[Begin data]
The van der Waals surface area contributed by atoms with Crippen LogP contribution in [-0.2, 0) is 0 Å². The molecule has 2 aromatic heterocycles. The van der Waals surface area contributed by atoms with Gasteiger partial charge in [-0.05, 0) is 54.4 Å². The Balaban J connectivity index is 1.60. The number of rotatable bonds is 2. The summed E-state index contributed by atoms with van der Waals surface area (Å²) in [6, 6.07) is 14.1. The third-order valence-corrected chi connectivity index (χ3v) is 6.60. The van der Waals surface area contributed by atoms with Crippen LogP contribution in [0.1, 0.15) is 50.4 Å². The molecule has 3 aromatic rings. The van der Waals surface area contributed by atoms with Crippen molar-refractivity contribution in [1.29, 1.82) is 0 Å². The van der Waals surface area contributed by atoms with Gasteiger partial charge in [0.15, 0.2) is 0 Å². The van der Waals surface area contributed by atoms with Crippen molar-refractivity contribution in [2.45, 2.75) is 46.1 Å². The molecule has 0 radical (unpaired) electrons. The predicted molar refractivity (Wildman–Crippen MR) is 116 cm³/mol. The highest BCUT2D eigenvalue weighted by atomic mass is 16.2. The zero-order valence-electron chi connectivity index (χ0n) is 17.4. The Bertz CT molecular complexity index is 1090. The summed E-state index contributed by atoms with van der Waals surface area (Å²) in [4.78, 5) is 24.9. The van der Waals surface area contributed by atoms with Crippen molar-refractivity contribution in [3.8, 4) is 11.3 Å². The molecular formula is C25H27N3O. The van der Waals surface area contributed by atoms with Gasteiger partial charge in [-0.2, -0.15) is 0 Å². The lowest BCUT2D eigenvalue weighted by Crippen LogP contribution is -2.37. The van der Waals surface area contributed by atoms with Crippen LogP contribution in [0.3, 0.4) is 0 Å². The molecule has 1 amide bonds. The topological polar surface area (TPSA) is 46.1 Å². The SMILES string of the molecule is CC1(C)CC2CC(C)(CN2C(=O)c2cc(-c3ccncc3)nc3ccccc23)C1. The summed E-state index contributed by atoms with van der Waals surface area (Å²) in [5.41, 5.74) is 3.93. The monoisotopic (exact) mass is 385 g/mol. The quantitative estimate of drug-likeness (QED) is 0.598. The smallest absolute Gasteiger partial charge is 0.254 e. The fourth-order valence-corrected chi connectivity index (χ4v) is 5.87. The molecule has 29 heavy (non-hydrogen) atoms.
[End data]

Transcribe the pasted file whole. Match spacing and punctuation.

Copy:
The van der Waals surface area contributed by atoms with Crippen LogP contribution in [-0.2, 0) is 0 Å². The molecule has 2 aromatic heterocycles. The van der Waals surface area contributed by atoms with Gasteiger partial charge in [-0.05, 0) is 54.4 Å². The Balaban J connectivity index is 1.60. The number of rotatable bonds is 2. The summed E-state index contributed by atoms with van der Waals surface area (Å²) in [6, 6.07) is 14.1. The third-order valence-corrected chi connectivity index (χ3v) is 6.60. The van der Waals surface area contributed by atoms with Crippen LogP contribution in [0.1, 0.15) is 50.4 Å². The molecule has 3 aromatic rings. The van der Waals surface area contributed by atoms with Crippen molar-refractivity contribution in [1.29, 1.82) is 0 Å². The van der Waals surface area contributed by atoms with Gasteiger partial charge in [0.15, 0.2) is 0 Å². The van der Waals surface area contributed by atoms with Crippen molar-refractivity contribution in [2.45, 2.75) is 46.1 Å². The molecule has 0 radical (unpaired) electrons. The predicted molar refractivity (Wildman–Crippen MR) is 116 cm³/mol. The highest BCUT2D eigenvalue weighted by atomic mass is 16.2. The zero-order valence-electron chi connectivity index (χ0n) is 17.4. The Bertz CT molecular complexity index is 1090. The summed E-state index contributed by atoms with van der Waals surface area (Å²) in [4.78, 5) is 24.9. The van der Waals surface area contributed by atoms with Crippen molar-refractivity contribution in [3.8, 4) is 11.3 Å². The molecular formula is C25H27N3O. The van der Waals surface area contributed by atoms with Gasteiger partial charge in [-0.2, -0.15) is 0 Å². The lowest BCUT2D eigenvalue weighted by Crippen LogP contribution is -2.37. The van der Waals surface area contributed by atoms with Crippen LogP contribution in [0.3, 0.4) is 0 Å². The molecule has 1 amide bonds. The topological polar surface area (TPSA) is 46.1 Å². The SMILES string of the molecule is CC1(C)CC2CC(C)(CN2C(=O)c2cc(-c3ccncc3)nc3ccccc23)C1. The summed E-state index contributed by atoms with van der Waals surface area (Å²) in [5.41, 5.74) is 3.93. The monoisotopic (exact) mass is 385 g/mol. The quantitative estimate of drug-likeness (QED) is 0.598. The smallest absolute Gasteiger partial charge is 0.254 e. The fourth-order valence-corrected chi connectivity index (χ4v) is 5.87. The molecule has 29 heavy (non-hydrogen) atoms.